Knowledge is experience
The month of April has brought us a lovely chilly weather in which sometimes we explore more indoor games due to the rain. Of course, we are enjoying this weather too, but the plants and trees around us enjoy it more. Earlier this month we celebrated Easter and later, Earth Day was celebrated. Having our theme go hand in hand with this celebration was very exciting. We familiarized ourselves with our world and the features that existed. It was also noted that we lived with so many different creatures. Next, gaining awareness of what was happening to our home (i.e how we are destroying it) was important for the children. When teaching the topic of recycle, reuse and reduce, my Giraffes were very confused, it was like I was speaking a foreign language to them. Explaining them in a sense that they would grasp easily was necessary. The earth is like your iPad or phones that you use at home; if you use them a lot the charge gets over and it shuts down, but lucky for us we have chargers that we can easily use to recharge it. However, we use a lot of resources from the earth and we are weakening it, soon it will start to shut down if we don’t start recharging it. The children were all curious and asked “So, how do we recharge the earth?”. Finally, we were able to talk about how we can help save the earth.
We really enjoyed learning about the concept of recycling. I was happy to see the children grasp the topic especially when they all realized they were using recycled bottles!!! Warning: you should not bring in a plastic bottle because the giraffes will attack you! Earth week was a fun week we had different activities all week long (please do check out our Earth Day page in our blog). The most fun is when we took action and changed our class into a recycling center. Recycling is fun! We made different toys and even made our own coconut earth plant. For our next theme we will dive into the land of fairytales. I am sure the children will be excited to explore their imaginations.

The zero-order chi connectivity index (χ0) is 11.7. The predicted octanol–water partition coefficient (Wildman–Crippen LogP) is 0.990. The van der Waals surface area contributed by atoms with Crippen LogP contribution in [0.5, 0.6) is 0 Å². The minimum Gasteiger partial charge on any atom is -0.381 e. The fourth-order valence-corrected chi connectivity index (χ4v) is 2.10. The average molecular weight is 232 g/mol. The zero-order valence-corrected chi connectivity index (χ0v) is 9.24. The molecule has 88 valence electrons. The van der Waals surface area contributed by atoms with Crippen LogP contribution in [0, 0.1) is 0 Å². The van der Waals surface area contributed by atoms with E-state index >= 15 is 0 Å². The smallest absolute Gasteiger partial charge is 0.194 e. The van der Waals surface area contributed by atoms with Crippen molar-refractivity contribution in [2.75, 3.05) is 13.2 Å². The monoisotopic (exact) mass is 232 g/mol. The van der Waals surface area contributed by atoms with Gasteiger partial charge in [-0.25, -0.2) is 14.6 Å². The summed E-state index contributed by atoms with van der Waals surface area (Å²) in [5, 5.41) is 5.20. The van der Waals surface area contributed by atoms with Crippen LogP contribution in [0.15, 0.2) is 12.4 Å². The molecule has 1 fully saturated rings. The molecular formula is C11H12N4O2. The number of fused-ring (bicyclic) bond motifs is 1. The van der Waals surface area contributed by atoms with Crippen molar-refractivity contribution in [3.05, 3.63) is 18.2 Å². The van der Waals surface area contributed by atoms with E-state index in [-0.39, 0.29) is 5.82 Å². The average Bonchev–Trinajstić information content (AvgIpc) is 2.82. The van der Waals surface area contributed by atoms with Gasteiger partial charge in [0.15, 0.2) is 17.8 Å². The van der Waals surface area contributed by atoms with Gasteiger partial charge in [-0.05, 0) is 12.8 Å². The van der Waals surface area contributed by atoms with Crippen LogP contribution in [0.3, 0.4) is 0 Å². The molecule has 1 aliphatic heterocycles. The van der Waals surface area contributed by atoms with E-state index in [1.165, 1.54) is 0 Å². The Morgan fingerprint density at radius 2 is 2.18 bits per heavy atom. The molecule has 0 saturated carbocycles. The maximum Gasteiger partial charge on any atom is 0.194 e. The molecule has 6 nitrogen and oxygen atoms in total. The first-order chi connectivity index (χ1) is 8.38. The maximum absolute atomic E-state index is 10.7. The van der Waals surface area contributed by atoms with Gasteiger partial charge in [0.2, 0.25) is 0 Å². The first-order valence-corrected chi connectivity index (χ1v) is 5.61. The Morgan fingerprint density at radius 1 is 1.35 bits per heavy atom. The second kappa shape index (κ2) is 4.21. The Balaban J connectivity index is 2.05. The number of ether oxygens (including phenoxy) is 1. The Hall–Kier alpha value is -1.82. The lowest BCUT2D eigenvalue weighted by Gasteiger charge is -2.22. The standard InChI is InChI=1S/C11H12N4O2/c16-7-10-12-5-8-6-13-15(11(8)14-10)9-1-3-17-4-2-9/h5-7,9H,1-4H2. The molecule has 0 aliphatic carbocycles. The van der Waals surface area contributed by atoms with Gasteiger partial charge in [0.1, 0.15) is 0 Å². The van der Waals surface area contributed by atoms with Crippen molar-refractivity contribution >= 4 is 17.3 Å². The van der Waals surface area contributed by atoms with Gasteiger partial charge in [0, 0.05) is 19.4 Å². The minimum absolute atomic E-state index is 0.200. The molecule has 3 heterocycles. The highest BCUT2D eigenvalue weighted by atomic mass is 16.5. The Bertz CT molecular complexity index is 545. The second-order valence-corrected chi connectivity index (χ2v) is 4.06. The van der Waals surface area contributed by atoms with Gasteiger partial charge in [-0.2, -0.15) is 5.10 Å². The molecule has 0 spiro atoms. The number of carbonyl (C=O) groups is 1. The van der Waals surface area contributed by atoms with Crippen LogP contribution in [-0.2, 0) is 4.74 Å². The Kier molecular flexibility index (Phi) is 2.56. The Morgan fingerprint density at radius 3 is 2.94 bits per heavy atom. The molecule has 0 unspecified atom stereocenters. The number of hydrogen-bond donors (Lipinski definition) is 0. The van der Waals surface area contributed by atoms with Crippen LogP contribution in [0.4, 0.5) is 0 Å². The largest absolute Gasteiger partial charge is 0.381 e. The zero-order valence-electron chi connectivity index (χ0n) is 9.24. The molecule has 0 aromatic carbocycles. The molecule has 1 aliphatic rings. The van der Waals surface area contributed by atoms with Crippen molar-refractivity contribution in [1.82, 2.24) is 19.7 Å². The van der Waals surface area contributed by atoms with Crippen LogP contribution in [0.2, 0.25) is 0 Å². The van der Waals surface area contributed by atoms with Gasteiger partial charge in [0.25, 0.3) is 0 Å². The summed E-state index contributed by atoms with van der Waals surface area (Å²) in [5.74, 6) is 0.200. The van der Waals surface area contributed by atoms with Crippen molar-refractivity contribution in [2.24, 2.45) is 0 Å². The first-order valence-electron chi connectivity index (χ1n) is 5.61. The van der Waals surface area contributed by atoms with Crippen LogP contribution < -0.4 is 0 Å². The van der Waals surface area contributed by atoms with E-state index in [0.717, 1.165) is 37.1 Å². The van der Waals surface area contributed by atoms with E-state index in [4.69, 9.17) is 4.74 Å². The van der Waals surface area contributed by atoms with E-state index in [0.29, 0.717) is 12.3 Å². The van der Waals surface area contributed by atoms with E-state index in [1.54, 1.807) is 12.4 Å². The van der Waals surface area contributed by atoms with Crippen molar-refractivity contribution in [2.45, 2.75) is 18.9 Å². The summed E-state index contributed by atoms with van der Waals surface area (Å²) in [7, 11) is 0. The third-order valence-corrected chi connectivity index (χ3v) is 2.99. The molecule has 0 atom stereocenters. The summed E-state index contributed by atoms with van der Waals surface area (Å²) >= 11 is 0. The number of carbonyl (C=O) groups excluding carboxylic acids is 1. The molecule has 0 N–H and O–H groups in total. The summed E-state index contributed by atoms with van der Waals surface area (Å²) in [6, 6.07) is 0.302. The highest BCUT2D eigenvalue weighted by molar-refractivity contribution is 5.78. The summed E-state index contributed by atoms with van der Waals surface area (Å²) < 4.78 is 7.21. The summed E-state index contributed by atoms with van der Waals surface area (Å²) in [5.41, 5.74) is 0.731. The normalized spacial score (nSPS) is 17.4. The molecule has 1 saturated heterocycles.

Acquisition of language is one of the most remarkable achievements in early childhood. By age 5 children master the sound system, grammar of their language and acquire a vocabulary of a thousand words! Incredible is it not?! Children begin to put two, then three and more words together into short sentences at approximately 24months (Hoff, 2009). As they continue to master the language, they are able to distinguish correct sentences from silly sentences. This has been
a fun game for them to play in class; we shout our different words and just put them in a sentence. When reading the sentences, they never make sense because the words were random. Together we sit and try using the same words to make a correct sentence. Incredible how they can make that distinction and correct it!
In class we continue with digraphs “sh, th, ch” and double vowels “ee, oo, ou and ow”. Research strongly suggests that children who hear more complex speech acquire grammar more rapidly. Therefore, it is important to read to your child, especially the passages that are sent as homework should be read and practiced as they will encourage the children to read fluently.
Now we are very confident in our addition and subtraction sums, the daily practice has really been a help! It amazes me how easy and quickly the children can do their sums in a short period of time even if I try to mix them up, they recognize when to add and when to take away!!
When introducing them to additions and subtractions to 20 the first question that came to their mind was “Miss Jojo, but I don’t have 11 fingers?” I laughed and then told them with this we use our pebbles or sticks to count our numbers.
Patterns are fun, anticipating what comes next by looking at the information given was a bit challenging but with practice and knowledge of drawing our shapes it is turning out to be fun! We continue to challenge ourselves in class with different activities and we even get in teams to play some games on the board.
“I believe that whatever is learned through fun and excitement it is never forgotten” – Alfred Mercier.